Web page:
Saturday was our first auction weekend of spring, and the mood was positive with the pear trees in full blossom, the sun shining, and strong numbers at our opens and auctions.
Team Fetter/Sciola had three auctions scheduled. Two sold before at the top of the range, and one sold on Saturday under stiff competition with three bidders, comfortably above reserve.
The most talked about auction of the weekend was an unrenovated double fronted Victorian in South Yarra that sold with a competitor with six bidders for $1,000,000 (33%) above the range.
Was this a case of extreme competition or just an ultra-conservative quote? Likely both.
As observers of the market, or participants in the market, you are probably confused right now.
The media is saying prices are down in Stonnington by 10 percent, that this is the most rapid fall in Australian house prices in 40 years, that interest rates are going up at a record pace, and that there is more pain to come.
But then you attend an open inspection and it feels like a nightclub in 2019 with 40 groups of buyers crammed in. Or see yet another double fronted Victorian sell for half a million over reserve.
Conversely, if you’re a first home buyer then maybe the last five auctions you’ve attended have passed in without a bid.
It is confusing.
Let me shed some light… This is what you can expect this spring:
Sorry buyers, don’t expect to see a large influx of stock this spring. Volume will continue to be low compared to previous years.
How do we know? Because we track these things. Our team’s average number of auctions for October over the last six years is 12.
Last year, fresh out of lockdown, we sold 30 houses in what I am going to start calling “Outrageous October”.
This year, so far, we only have a handful of auctions scheduled for October and while this will increase, it will still be less than half of what we did last year.
Across the network, most offices are expecting this October to be below their five-year average in terms of listing numbers.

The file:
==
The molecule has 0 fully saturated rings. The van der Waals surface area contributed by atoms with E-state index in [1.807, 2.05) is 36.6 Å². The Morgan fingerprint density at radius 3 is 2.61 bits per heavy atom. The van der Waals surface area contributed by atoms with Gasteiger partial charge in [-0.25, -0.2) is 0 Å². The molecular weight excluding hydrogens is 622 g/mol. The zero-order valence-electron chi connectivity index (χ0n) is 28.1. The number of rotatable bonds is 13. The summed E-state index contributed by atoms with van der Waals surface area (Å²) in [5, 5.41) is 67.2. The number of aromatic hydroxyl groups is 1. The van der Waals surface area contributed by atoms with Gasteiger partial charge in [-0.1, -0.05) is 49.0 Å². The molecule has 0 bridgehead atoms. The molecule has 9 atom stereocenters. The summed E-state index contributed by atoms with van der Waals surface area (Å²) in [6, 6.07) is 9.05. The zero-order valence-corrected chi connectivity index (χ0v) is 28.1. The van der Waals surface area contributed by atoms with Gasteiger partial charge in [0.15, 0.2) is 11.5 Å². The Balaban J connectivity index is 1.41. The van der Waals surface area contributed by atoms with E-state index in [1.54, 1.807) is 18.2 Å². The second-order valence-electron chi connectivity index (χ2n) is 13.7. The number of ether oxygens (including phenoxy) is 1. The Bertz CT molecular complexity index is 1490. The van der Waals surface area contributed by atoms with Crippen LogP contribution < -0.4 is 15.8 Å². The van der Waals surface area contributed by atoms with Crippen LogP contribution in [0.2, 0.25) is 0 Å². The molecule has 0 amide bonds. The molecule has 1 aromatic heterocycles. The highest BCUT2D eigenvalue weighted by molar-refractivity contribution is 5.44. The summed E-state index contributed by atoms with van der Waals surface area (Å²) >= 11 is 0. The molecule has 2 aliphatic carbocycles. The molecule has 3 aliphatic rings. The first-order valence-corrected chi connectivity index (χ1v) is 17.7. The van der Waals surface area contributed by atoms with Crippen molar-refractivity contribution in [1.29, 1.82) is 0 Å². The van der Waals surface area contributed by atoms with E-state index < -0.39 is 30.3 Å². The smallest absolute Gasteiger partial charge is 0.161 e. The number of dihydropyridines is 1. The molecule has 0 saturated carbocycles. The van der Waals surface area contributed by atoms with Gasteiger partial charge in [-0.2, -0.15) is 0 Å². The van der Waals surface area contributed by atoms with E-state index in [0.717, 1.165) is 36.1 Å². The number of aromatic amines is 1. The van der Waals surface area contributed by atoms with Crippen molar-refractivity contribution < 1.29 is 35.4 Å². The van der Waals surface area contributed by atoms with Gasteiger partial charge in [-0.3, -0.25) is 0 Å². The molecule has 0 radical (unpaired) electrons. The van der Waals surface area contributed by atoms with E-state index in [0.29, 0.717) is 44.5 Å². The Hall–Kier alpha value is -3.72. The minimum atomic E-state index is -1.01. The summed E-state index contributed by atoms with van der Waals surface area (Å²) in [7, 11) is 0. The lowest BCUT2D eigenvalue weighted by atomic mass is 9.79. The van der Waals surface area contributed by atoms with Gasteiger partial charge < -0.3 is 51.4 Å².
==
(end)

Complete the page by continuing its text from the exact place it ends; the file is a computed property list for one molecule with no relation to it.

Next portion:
Hot properties will be hotly contested
Given the lack of quality stock, we will continue to see very strong competition and high prices for the scarce properties that everyone wants. We have seen this consistently over recent weeks.
Fully renovated homes that tick all the boxes are selling just as well, if not better, than last year.
Even unrenovated homes that would be classed as A+ for location and street appeal are bringing huge crowds and premium results.
Interest rate hikes will start to bite… for some
Only one in three Australians have a mortgage, but this varies greatly depending on demographics.
Nearly all first home buyers need a mortgage and often at 80% loan-to-value ratio.
Buyers at entry level price points are the most sensitive to interest rate hikes. And this is why we are seeing a drop off in demand for apartments and small houses.
Activity and inspection numbers are healthy, but the urgency is no longer there. These properties need to be priced attractively to get buyers excited enough to act.
Meanwhile, in Stonnington and more affluent areas, there are plenty of people who don’t require finance to buy.
For example, many downsizers buy outright, and there are plenty of wealthy families who can tap into resources and assist one another to buy or upgrade without relying on bank finance.
This is why the premium end of the market (call it $2m – 6m+) appears to be holing up so well, buoyed by very low stock levels.
Clearance rates will hold up
We expect clearance rates to hold up in the 60 – 65 percent range, which historically is still a ‘normal to good’ market.
But the thing that I am most certain about, is that there will continue to be plenty of uncertainty. There always is. It’s what makes life interesting.